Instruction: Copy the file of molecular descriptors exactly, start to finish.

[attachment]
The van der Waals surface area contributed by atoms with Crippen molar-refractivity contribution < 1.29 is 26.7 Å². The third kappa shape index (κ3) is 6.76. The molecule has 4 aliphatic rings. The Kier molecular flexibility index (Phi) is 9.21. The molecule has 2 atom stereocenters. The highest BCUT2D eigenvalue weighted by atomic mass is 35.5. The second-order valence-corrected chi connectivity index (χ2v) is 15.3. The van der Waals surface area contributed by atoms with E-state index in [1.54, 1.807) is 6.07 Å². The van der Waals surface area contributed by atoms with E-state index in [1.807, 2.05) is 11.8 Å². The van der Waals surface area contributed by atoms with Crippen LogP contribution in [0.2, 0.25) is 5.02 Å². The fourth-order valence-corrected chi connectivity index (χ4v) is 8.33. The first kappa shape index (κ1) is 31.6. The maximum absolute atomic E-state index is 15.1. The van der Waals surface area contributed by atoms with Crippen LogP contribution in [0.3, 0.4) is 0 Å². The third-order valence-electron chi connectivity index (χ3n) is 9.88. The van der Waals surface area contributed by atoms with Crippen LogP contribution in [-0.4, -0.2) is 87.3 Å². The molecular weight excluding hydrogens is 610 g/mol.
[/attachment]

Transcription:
The van der Waals surface area contributed by atoms with Crippen molar-refractivity contribution < 1.29 is 26.7 Å². The third kappa shape index (κ3) is 6.76. The molecule has 4 aliphatic rings. The Kier molecular flexibility index (Phi) is 9.21. The molecule has 2 atom stereocenters. The highest BCUT2D eigenvalue weighted by atomic mass is 35.5. The second-order valence-corrected chi connectivity index (χ2v) is 15.3. The van der Waals surface area contributed by atoms with E-state index in [1.54, 1.807) is 6.07 Å². The van der Waals surface area contributed by atoms with E-state index in [1.807, 2.05) is 11.8 Å². The van der Waals surface area contributed by atoms with Crippen LogP contribution in [0.2, 0.25) is 5.02 Å². The fourth-order valence-corrected chi connectivity index (χ4v) is 8.33. The first kappa shape index (κ1) is 31.6. The maximum absolute atomic E-state index is 15.1. The van der Waals surface area contributed by atoms with Crippen LogP contribution in [0.3, 0.4) is 0 Å². The third-order valence-electron chi connectivity index (χ3n) is 9.88. The van der Waals surface area contributed by atoms with Crippen LogP contribution in [-0.4, -0.2) is 87.3 Å². The molecular weight excluding hydrogens is 610 g/mol.